Envisat Symposium Report Day 3: Satellites supporting Kyoto – our future is in our forests
The greatest single strength of Earth Observation is its wideness of view: the 10 instruments aboard ESA’s Envisat spacecraft allow scientists simultaneous looks across large expanses of our planet.
Under discussion during Wednesday’s Envisat Symposium is how researchers use this ability to peer further through time, addressing the leading scientific question of our time – the likely extent of climate change.
Human activities have been changing the chemical composition of the atmosphere, leading to an increased retaining of heat popularly termed the ‘Greenhouse Effect’.
Successfully predicting the long-term effects of this change requires enhanced characterisation and understanding of the complex processes making up the Earth System. The multi-sensor Envisat is well matched for such an aim, the Symposium heard, and has demonstrated its ability to directly measure greenhouse gases.
Teams from the University of Heidelberg, Bremen and the National Institute for Space Research (SRON) in the Netherlands showed how they are using data from Envisat’s Scanning Imaging Absorption Spectrometer for Atmospheric Cartography (SCIAMACHY) instrument to track trace gases in the atmosphere and produce daily global maps of atmospheric methane. Carbon dioxide is the best known greenhouse gas, but methane is able to trap more than 21 times more heat per molecule.
“Accurately characterising methane sources and distribution is very important to increase the accuracy of climate models,” said Christian Frankenberg of the University of Heidelberg. “Methane comes from natural sources such as wetlands, but human activities produce a lot as well. For example, the image shows methane given off from rice fields in the Ganges Valley in India.”
Methane is eventually broken down by chemical reactions in the atmosphere, but carbon dioxide is a longer-lived greenhouse gas. Surface vegetation stores a vast amount of carbon, only released into the atmosphere when land is cleared or burnt.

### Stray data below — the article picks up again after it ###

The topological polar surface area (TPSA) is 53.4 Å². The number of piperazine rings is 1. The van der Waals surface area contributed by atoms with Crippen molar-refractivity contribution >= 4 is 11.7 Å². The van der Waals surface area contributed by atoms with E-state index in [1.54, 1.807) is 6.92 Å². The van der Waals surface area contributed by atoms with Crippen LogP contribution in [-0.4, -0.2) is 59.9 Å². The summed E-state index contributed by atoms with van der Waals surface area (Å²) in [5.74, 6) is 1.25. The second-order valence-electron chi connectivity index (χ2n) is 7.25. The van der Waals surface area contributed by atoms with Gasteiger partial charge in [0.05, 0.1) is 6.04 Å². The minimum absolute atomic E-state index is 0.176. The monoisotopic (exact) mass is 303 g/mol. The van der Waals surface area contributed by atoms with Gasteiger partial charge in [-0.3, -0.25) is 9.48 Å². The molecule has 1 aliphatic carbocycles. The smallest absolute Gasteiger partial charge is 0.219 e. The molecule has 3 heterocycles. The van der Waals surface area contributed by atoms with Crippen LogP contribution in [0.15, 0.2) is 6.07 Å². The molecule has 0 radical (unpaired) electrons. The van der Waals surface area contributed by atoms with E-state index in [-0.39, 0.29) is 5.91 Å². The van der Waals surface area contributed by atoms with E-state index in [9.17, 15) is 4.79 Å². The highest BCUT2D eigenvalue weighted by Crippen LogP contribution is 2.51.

So mapping land cover and land cover change is a crucial part of climate studies, and also for implementing the 1997 Kyoto Protocol, which seeks to stabilise greenhouse gas emissions at 1990 levels. Participating nations are given the option of planting new forests, forming ‘carbon sinks’ that can be set against their overall carbon emissions.
Peter Curran from the University of Southampton explained how he has used another Envisat instrument, the Medium Resolution Imaging Spectrometer (MERIS), to infer global levels of land-based chlorophyll – the compound that plants use for photosynthesis – enabling a calculation of the amount of vegetable biomass and the development of a new vegetation index, called the MERIS terrestrial chlorophyll index (TCI).
The results were tested for accuracy against the actual chlorophyll content of sites in the UK’s New Forest, and also compared to forest sites in southern Vietnam that were contaminated with Agent Orange defoliant during the Vietnam War.
Agent Orange leaves lasting effects on plant life, so even fully-regrown forest still has lowered levels of chlorophyll. Records of the amounts of Agent Orange sprayed on the forest between 1965 and 1971 were compared to current MTCI values, and a relationship was indeed found.